Monday, February 15, 2010

Flying Things

There's a lot of stuff in the air here. Besides dust, I mean. Birds and bugs and machines. It makes for some interesting experiences.

Early in the morning, right around sunrise, our compound is the gathering place for thousands of crows. Literally thousands of them. You see 'em flying in from wherever the spent the night and they converge on top of us. They'll go for the radio antennae, or settle on the barbed wire on top of the walls, or perch on top of the streetlights. Mostly they fly back and forth, pushing and jostling in the air and for landing spots. They're a noisy bunch, too: cawing at each other and raising quite a racket. After a bit of ruckus, they'll settle on the wire fence. Long rows of crows, all lined up next to each other, all facing into our compound. Then it gets quiet, just an occasional squawk. Seems like they're getting their marching orders from their command sergeant major.

Crow Sergeant Major: "Blackie! Take your squad and check out the dumpster behind the DFAC. Report back to me."
Blackie: "Yowp!"
Crow Sergeant Major: "Yellowbeak! You get your boys and recon the fire station."
Yellowbeak: "Aawk! How come we never get to do the DFAC?"
Crow Sergeant Major: "Shaddap! Squawker! Your squad's got the north canal. Get goin'!"
Squawker: "Aaarp!"

Then all the crows scatter for their work day. Not all at once: one leaves, then two and four, and within just a minute or so, the thousands of crows are gone. And the next morning, they do it again.

We have a lot of pigeons here, too. They don't seem too bright. They'll come flying in right about the time all the crows arrive, only where the crows are pushing and shoving each other, the pigeons are more like "Pardon me! 'Scuse me! Sorry, sir!" They're all flustered, trying to get out of the crows' way, ducking for cover. Then, of course, they make the same mistake the next morning. Well, duh: if you don't want to get into a shoving match with the crows, then don't show up over our compound at sunrise. But there they are, every morning. "Scuse me! I'm sorry!"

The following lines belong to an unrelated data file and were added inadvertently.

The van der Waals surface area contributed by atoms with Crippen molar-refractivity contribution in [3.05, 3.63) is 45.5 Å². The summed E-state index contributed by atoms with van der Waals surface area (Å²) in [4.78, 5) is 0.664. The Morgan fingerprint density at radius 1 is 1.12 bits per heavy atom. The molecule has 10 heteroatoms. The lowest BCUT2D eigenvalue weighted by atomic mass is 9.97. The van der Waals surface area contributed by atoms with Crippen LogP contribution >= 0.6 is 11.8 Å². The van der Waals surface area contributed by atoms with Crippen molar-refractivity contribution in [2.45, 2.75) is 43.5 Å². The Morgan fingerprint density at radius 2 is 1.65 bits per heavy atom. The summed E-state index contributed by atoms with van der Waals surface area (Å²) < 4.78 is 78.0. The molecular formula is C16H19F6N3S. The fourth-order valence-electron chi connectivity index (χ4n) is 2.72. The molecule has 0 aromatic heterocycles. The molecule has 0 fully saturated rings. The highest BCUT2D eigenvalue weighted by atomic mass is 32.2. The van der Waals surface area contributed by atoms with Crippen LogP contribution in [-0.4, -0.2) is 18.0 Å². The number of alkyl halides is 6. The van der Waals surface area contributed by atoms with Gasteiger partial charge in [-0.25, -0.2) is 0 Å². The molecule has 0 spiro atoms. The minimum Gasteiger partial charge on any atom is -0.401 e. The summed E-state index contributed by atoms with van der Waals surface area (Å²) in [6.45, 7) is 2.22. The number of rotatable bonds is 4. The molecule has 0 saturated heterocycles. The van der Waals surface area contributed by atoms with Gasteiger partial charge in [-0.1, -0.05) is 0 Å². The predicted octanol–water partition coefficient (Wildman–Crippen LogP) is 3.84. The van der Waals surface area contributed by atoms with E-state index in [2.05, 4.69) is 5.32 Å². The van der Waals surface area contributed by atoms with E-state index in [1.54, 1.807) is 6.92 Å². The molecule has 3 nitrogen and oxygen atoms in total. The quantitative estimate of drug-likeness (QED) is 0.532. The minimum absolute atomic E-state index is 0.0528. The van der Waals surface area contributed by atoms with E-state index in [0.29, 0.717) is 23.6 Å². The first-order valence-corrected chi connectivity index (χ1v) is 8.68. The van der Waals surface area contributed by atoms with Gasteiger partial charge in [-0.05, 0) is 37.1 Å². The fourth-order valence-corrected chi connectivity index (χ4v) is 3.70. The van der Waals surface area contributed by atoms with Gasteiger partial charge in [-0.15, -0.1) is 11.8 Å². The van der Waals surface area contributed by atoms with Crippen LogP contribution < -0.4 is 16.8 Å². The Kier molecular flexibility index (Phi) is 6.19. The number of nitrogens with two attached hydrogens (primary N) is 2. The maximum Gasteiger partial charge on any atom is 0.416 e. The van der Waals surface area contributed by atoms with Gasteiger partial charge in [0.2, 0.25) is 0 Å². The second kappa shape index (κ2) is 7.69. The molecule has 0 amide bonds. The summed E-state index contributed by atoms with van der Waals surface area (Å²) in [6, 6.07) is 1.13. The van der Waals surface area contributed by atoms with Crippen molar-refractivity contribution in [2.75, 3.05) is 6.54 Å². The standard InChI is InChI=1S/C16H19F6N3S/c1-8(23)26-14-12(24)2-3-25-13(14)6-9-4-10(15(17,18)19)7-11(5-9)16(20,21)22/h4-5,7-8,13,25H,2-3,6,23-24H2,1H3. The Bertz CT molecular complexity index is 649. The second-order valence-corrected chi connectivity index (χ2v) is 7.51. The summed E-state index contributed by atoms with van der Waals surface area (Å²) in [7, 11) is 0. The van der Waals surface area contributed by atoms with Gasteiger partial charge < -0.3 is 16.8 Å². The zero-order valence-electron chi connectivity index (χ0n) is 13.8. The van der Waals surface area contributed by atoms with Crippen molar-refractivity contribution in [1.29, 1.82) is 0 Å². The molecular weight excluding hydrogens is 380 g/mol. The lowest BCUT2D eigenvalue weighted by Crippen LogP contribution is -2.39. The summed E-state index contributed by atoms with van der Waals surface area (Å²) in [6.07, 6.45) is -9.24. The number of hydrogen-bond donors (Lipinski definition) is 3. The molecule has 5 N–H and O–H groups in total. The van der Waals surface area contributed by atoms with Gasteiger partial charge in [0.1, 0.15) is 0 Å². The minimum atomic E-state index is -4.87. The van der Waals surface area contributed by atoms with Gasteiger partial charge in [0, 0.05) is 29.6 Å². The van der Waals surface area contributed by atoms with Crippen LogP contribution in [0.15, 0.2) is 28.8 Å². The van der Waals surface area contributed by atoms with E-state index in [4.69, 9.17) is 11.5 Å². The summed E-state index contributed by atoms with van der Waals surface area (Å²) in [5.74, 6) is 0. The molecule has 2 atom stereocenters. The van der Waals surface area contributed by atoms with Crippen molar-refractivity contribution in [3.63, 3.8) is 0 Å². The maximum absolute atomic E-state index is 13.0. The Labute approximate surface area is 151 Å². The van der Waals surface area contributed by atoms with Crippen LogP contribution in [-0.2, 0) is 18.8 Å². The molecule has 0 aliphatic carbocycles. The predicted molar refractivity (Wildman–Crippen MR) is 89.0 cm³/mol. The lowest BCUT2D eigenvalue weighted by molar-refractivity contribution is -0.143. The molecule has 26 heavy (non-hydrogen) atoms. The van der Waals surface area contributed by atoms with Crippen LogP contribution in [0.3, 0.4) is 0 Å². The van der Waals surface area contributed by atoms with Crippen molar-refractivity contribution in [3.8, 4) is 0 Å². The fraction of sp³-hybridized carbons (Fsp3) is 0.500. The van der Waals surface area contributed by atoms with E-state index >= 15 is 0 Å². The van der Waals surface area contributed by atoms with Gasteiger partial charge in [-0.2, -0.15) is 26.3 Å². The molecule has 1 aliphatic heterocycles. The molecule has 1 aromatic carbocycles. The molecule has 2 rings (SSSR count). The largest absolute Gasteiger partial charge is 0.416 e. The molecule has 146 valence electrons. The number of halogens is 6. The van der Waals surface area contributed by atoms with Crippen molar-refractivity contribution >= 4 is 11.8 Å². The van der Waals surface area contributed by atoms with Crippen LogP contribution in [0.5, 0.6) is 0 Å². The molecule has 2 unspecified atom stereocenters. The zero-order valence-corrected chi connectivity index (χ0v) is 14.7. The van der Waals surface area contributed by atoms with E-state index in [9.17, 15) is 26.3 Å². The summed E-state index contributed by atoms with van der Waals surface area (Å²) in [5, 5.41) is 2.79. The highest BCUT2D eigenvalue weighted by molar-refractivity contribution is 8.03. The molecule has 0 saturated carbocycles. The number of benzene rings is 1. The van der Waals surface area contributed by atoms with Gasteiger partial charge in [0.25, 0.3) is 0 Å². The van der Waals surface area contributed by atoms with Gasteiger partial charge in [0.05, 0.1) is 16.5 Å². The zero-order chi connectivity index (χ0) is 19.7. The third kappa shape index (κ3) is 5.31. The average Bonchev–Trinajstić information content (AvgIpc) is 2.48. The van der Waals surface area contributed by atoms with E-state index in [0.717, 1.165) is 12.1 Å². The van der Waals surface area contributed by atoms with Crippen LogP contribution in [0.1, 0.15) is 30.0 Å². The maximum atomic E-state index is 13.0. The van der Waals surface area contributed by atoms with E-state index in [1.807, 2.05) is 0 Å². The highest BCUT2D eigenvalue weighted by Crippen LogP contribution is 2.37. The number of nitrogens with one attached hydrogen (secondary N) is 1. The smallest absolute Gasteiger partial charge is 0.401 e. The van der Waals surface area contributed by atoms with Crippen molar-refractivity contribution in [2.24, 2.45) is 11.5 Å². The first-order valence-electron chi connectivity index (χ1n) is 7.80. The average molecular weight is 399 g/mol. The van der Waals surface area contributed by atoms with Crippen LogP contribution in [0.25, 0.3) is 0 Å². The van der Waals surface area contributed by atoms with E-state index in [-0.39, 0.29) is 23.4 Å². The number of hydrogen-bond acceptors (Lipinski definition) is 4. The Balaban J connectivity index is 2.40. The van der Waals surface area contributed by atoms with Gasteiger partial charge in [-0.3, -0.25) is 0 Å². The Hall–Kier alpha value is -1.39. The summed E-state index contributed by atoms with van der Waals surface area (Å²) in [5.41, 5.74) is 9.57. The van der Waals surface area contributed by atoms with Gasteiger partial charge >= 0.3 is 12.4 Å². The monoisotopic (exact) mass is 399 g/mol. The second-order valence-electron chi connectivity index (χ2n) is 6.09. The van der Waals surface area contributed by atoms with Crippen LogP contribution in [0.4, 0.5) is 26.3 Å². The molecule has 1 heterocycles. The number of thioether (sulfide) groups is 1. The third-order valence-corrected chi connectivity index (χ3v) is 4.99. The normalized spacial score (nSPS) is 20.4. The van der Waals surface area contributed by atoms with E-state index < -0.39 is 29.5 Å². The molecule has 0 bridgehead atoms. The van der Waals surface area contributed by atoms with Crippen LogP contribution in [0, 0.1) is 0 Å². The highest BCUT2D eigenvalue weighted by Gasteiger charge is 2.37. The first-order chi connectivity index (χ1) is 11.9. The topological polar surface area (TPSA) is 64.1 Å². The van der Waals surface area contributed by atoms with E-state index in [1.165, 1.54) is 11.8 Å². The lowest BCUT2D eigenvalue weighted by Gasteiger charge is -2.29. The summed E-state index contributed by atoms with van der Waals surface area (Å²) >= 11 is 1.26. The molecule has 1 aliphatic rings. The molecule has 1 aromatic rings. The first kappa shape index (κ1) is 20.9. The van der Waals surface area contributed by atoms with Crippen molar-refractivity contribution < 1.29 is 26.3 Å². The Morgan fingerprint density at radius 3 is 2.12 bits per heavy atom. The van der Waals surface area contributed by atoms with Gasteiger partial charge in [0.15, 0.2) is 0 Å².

I get a kick out of the sparrows. At least I think they're sparrows: little bitty mouse-brown birds, all chirpy and alert. We don't have a sparrow-tree on our compound - maybe because of the crows - but I've seen sparrow-trees on other parts of the base. Sparrows like to congregate at sunset. They'll have hundreds of them in one tree. And they don't just amble in, either. They'll come screaming in at high speed, slam on their brakes just inches from the leaves, and disappear skidding into the tree. Where crows have the morning mission brief, sparrows have Happy Hour!! which is properly spelled in caps and with exclamation points. Happy Hour!! is very festive - you can see the whole tree vibrating as the birds hop from branch to branch, chirping with all their friends, telling tall tales about their exploits that day. They're just as noisy as the crows, but high-pitched and excited. "Whoopee! It's Happy Hour!! Let's get naked!"

We have a rather surprising type of bird here, too. Seagulls. Yes, you read that right. Seagulls. Damned if I know why they're here, but they are. I see them congregate around shallow ponds of stagnant muck as far as they can get from humans. Sometimes I see them circling in the air in some updraft, going round and round, not doing anything in particular. When they're on the ground, they just stand there, not doing anything in particular there, either. They're the wallflower of the bird world.